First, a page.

The Way of the Cross is a series of scenes from Jesus’s passion and death. Take time to reflect and meditate on the events surrounding the Crucifixion.
Many of us feel overwhelmed by the clutter of our lives: the relentless pressure of consumerism, the chronic busyness, the competition for bigger and better.
What underlies thinking we can have it all and do it all is the sin of pride. What would it mean in your life to pray the words of Jesus, “Not what I want, but what you want?” Allow yourself time to reflect on the ways you spend your time and your money, and consider the path of simplicity and generosity.
Think of yourself as being created in the image of God. How does it feel to know that God’s Spirit is within you? What is covering up that image, choking the spirit in your life? What needs to happen to uncover it, to revive it? Invite Christ’s healing and revitalizing power to work in your life.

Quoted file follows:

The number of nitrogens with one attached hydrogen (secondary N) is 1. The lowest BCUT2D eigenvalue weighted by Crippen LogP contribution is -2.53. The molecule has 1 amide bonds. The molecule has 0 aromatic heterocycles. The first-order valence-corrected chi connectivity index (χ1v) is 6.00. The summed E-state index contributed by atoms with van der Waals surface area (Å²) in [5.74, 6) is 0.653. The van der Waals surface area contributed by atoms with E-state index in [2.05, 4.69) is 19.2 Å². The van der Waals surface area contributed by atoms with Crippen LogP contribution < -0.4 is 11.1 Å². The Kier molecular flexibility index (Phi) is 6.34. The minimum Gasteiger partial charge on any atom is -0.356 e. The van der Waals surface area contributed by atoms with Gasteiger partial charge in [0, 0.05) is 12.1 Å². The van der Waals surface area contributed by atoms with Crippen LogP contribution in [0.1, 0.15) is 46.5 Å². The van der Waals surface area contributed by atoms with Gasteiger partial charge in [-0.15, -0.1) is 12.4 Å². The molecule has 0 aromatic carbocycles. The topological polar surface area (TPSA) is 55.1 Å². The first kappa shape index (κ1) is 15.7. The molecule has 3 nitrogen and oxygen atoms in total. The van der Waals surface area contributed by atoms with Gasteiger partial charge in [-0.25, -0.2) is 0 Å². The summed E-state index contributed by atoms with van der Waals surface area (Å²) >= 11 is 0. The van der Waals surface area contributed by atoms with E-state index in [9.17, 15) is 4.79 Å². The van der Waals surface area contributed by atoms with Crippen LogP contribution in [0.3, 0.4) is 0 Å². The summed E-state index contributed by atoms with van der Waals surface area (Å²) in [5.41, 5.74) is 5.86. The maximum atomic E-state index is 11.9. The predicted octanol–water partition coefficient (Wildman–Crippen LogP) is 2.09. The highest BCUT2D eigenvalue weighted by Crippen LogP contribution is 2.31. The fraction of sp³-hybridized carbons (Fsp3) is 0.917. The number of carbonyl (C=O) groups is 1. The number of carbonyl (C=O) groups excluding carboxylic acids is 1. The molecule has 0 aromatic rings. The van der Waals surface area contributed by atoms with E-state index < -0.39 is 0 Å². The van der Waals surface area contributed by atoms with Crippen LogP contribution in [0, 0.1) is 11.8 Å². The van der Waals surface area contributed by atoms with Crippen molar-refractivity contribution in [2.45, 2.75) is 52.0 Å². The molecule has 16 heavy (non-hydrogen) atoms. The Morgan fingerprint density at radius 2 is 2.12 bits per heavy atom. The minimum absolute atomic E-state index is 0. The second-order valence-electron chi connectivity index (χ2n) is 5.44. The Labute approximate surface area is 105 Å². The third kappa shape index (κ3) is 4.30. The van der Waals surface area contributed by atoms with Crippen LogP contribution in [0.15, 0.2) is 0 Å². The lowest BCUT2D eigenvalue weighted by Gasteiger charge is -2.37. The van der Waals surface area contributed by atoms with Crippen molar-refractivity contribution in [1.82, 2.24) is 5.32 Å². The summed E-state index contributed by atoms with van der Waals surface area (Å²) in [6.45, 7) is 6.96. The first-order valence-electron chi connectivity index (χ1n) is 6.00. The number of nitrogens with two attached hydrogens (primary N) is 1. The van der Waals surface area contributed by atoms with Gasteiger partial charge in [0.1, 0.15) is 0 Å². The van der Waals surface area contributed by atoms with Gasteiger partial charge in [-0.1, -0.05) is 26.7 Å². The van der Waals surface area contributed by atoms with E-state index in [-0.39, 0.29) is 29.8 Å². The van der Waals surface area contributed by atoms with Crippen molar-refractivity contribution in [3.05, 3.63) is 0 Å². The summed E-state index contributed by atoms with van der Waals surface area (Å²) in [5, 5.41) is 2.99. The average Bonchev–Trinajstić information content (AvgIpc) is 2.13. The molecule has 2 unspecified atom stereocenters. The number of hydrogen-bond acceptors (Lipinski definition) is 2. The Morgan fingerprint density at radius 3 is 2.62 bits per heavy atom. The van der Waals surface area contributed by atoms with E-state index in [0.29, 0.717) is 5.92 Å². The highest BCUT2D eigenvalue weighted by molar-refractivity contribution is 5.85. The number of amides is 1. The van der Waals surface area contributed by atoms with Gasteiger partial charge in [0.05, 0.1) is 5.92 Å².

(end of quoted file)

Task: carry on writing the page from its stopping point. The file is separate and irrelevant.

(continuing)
We often think fasting is only about food, but as a Christian practice, it can encompass much more. It can also be abstention from things that occupy time that would be better spent on our relationship from Christ: TV, video games, surfing the Internet, etc. How might you use the time away from that activity to focus on God?
Fasting in relation to food can take many forms: giving up a meal or choosing simpler foods. Rather than simply giving something up, pray as you fast and remember those who hunger and thirst in this world, and donate the money you would have spent for that meal to a hunger-related cause.
Open your eyes every moment to the presence of God. Surround the routine things of your life with prayer, lifting each thing you do and each person you meet to God for blessing. Each day write a blessing for one of the common, everyday things in your life and ask that as you are blessed, you may in turn be a blessing.